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One question I get repeatedly when giving presentations to photographers is whether you should abandon Photoshop, Photoshop Elements, or some other photo processing software in favor of Adobe Lightroom. The short answer is most definitely. Now let me tell you why.

Comparing Lightroom to Photoshop (or Elements) is really comparing apples to oranges. Photoshop was designed as a general purpose graphics application. It is used by designers, illustrators, scientists, publishers, digital artists, and photographers. Because of its widespread use, it caters to none of these groups, and includes a huge range of features and options that are usually daunting to a photographer wanting to process and edit his/her images. Now this is not to say that it is not useful and immensely powerful, and it probably does belong in the arsenal of any serious photographer. But I recommend Lightroom as the core application for your digital photography.

Lightroom was designed from the ground up with a single purpose – provide one application that functions as the modern digital darkroom. All of its features are targeted at the digital photographer, and as such provides a complete workflow from capture to print. And because Lightroom also works with psd, tiff, and jpeg files, you can work with all of your older images that may have been scanned or processed with another application.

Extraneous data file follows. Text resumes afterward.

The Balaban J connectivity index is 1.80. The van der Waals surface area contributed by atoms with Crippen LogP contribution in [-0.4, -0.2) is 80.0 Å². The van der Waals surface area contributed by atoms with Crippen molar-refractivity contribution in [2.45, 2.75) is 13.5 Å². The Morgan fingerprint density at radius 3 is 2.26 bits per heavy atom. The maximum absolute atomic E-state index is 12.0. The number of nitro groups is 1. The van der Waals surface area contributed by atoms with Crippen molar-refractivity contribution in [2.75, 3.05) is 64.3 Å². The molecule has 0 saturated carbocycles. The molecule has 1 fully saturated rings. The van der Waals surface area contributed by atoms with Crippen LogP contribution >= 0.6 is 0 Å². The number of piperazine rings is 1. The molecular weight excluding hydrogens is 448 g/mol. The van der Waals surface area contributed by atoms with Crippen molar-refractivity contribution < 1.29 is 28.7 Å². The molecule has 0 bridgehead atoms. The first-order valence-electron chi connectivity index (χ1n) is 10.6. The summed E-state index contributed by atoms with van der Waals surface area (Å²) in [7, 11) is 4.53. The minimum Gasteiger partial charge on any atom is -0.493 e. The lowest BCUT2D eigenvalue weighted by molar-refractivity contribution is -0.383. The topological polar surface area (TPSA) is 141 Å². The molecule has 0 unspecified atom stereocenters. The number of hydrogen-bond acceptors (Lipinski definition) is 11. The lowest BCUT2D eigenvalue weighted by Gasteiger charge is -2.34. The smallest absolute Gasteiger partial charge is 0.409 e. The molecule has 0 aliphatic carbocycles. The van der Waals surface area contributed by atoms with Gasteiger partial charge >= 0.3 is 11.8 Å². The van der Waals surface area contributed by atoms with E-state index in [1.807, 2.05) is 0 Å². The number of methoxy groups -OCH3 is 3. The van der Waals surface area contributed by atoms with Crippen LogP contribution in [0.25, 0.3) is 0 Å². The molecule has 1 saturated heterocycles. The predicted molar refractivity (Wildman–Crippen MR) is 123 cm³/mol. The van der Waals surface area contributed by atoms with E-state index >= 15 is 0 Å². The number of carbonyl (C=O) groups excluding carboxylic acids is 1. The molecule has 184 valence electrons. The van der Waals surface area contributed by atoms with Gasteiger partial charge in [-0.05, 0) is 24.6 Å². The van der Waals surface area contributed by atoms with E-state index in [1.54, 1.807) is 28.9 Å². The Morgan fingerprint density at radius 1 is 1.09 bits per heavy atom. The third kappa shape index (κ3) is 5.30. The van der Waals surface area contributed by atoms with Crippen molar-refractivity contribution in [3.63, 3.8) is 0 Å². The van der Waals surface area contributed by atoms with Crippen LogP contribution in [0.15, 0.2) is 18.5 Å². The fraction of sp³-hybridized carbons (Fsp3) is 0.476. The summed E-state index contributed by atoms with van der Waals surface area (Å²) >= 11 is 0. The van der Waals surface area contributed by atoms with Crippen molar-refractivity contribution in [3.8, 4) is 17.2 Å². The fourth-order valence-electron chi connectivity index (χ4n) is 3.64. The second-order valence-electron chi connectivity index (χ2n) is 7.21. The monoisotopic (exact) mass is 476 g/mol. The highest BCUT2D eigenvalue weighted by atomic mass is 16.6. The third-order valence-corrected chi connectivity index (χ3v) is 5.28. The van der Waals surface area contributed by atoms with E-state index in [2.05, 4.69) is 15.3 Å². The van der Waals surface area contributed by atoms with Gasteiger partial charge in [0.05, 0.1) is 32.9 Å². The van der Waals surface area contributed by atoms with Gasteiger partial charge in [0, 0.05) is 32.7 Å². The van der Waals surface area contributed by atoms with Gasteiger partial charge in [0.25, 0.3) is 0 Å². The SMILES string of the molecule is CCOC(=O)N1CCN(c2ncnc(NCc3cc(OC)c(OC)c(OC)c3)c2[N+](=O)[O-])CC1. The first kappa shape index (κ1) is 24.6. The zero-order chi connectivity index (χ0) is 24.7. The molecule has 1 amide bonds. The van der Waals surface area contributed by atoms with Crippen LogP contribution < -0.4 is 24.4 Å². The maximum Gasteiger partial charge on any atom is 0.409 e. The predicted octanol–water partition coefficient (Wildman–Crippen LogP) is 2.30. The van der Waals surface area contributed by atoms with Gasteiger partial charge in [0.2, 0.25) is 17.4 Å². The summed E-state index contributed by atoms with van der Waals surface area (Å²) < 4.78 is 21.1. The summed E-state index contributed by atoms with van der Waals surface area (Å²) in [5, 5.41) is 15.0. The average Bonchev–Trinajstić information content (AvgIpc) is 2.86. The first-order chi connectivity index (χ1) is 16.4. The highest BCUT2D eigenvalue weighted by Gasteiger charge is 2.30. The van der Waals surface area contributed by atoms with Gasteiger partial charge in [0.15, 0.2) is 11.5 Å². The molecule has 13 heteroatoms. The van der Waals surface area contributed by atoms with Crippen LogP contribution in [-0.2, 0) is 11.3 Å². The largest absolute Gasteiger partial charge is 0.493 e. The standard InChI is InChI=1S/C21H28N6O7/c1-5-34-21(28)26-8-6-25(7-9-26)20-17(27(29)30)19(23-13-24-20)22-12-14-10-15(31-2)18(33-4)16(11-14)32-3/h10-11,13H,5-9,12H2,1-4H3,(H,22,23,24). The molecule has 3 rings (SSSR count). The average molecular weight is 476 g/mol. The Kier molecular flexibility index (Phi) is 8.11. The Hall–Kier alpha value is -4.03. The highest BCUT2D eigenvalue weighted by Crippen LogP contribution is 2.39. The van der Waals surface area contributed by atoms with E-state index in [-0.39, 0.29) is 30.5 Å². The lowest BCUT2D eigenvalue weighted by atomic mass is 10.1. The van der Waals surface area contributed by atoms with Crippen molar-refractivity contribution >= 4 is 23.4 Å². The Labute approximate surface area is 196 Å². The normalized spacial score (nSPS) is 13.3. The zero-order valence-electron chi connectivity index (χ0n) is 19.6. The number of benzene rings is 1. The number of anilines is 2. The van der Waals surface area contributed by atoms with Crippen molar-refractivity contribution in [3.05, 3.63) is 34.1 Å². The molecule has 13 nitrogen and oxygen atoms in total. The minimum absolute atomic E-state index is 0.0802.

My experience as an instructor is that the vast majority of photographers at all levels need to simplify their workflow, and focus more on the creative side of post processing. It should be fun and enjoyable, not frustrating and something to be approached with negativity. I think Lightroom helps in this regard, and allows you think like a photographer, not like an engineer. Plus there are many great plugins that provide enhanced editing features that were previously only available in Photoshop. This keeps your workflow much simpler. Here are a few of my favorites:

In short, use Lightroom as the command center of your digital worlkflow, and Photoshop as a powerful, but specialized tool that can be called upon only when you need the extra horsepower. As Lightroom matures and adds more specialized features, my trips to Photoshop are becoming fewer and fewer.

For those who suggest that Adobe’s Bridge application offers the same benefits as Lightroom, that is correct to a degree. But here are a few specific Lightroom advantages:

  • Much better database functionality – try accessing 20,000 images in Bridge the way you can bring them up in Lightroom with virtually no delay.
  • Intuitive before/after views for comparing your adjustments easily
  • New Book and Map modules
  • Vastly superior printing workflow – this alone is worth it, even if no other benefits existed
  • Off-line access to image library – means you can still access your images even if the original RAW files are on external drives not connected or available – great for travel.